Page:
Fight For Fairmile
Jason Royce lived at the Fairmile road protest camp for two months. On his way back to defend the camp from eviction he dropped us some words and pictures.
Squall 14, Autumn 1996, pp. 52-53.
It’s been nearly two years since four people made their homes in some trees off the A30 in Devon. The trees are in the path of what is intended to be Britain’s first privately funded road.
This small camp quickly evolved into Fairmile: the first of three protest camps set up along the route. With treehouses, ‘twigloos’, aerial walkways, an extensive underground tunnel system and a moat encircling the entire camp, it was soon dubbed the university of road protesting.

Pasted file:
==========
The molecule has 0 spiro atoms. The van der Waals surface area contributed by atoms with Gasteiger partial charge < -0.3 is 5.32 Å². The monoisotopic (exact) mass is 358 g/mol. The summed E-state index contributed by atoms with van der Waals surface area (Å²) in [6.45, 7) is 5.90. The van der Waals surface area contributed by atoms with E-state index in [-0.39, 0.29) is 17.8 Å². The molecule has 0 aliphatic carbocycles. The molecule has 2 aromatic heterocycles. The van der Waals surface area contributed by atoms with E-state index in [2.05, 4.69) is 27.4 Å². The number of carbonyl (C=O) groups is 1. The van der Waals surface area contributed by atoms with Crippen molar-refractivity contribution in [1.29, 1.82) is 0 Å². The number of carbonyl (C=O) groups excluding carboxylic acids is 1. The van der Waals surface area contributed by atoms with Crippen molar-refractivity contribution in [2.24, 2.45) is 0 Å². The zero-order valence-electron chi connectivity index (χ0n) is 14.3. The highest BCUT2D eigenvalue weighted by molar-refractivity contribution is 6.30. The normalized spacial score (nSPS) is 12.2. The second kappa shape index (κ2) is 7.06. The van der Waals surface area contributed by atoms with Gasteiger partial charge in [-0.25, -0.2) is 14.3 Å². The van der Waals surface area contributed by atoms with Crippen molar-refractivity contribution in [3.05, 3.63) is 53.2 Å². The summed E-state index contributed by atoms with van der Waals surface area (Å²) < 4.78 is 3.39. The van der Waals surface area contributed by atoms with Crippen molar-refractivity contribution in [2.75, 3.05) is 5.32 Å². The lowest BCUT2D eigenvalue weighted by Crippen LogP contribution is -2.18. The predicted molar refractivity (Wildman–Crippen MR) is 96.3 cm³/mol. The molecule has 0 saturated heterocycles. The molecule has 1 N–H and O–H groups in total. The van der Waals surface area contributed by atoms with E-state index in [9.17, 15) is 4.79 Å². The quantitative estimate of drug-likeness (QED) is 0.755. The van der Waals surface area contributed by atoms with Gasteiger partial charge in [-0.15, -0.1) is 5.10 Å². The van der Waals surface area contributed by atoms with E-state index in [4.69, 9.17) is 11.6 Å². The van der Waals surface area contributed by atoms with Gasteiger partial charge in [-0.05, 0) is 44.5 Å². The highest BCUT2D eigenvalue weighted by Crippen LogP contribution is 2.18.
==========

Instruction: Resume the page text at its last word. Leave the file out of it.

Trolheim sprang up across the river in the carnage left by a demolition crew at the edge of a wood. Looking something like a scene from a fantasy novel, it is a wooden fort complete with drawbridges and lookout towers, all built from felled pines by full-time activists, visitors and local people. The third camp, Allercombe, is a few miles down the route.
The road - the A30 bypass - running from Exeter to Honiton, is part of a Euroroute planned to stretch from Folkestone to Penzance. It is being funded through Design, Build, Finance and Operate (DBFO), a scheme whereby a private company finances and builds a road and is subsequently paid a shadow toll in following years, whilst the taxpayer foots the bill for the road’s maintenance. Bail conditions prevent many Fairmile protestors from returning to the site, so help is needed to continue the battle against the bypass. Get down there!
Contact the A30 Action! office on: 01404 815 729
For a menu of many other Squall articles about the Anti-Roads Movement, including protest camps, Reclaim The Streets and more click here